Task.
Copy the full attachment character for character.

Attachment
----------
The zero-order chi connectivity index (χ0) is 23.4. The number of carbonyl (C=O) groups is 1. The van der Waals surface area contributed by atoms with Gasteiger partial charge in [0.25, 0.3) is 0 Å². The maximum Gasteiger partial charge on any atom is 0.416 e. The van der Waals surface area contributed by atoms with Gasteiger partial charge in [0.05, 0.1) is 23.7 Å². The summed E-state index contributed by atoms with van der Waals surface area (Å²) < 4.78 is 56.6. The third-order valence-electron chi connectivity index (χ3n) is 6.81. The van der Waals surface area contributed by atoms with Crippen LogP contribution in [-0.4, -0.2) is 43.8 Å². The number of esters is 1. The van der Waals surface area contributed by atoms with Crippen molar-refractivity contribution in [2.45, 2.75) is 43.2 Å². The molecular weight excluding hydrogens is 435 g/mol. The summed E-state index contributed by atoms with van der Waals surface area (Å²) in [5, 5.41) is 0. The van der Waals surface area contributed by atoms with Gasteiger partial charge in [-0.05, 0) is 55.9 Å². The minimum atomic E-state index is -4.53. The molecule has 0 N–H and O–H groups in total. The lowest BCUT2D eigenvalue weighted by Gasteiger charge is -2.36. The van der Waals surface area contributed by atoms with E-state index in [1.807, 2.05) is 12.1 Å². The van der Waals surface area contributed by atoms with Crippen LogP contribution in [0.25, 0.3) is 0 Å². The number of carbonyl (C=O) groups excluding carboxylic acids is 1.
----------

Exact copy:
The zero-order chi connectivity index (χ0) is 23.4. The number of carbonyl (C=O) groups is 1. The van der Waals surface area contributed by atoms with Gasteiger partial charge in [0.25, 0.3) is 0 Å². The maximum Gasteiger partial charge on any atom is 0.416 e. The van der Waals surface area contributed by atoms with Gasteiger partial charge in [0.05, 0.1) is 23.7 Å². The summed E-state index contributed by atoms with van der Waals surface area (Å²) < 4.78 is 56.6. The third-order valence-electron chi connectivity index (χ3n) is 6.81. The van der Waals surface area contributed by atoms with Crippen LogP contribution in [-0.4, -0.2) is 43.8 Å². The number of esters is 1. The van der Waals surface area contributed by atoms with Crippen molar-refractivity contribution in [2.45, 2.75) is 43.2 Å². The molecular weight excluding hydrogens is 435 g/mol. The summed E-state index contributed by atoms with van der Waals surface area (Å²) in [5, 5.41) is 0. The van der Waals surface area contributed by atoms with Gasteiger partial charge in [-0.05, 0) is 55.9 Å². The minimum atomic E-state index is -4.53. The molecule has 0 N–H and O–H groups in total. The lowest BCUT2D eigenvalue weighted by Gasteiger charge is -2.36. The van der Waals surface area contributed by atoms with E-state index in [1.807, 2.05) is 12.1 Å². The van der Waals surface area contributed by atoms with Crippen LogP contribution in [0.25, 0.3) is 0 Å². The number of carbonyl (C=O) groups excluding carboxylic acids is 1.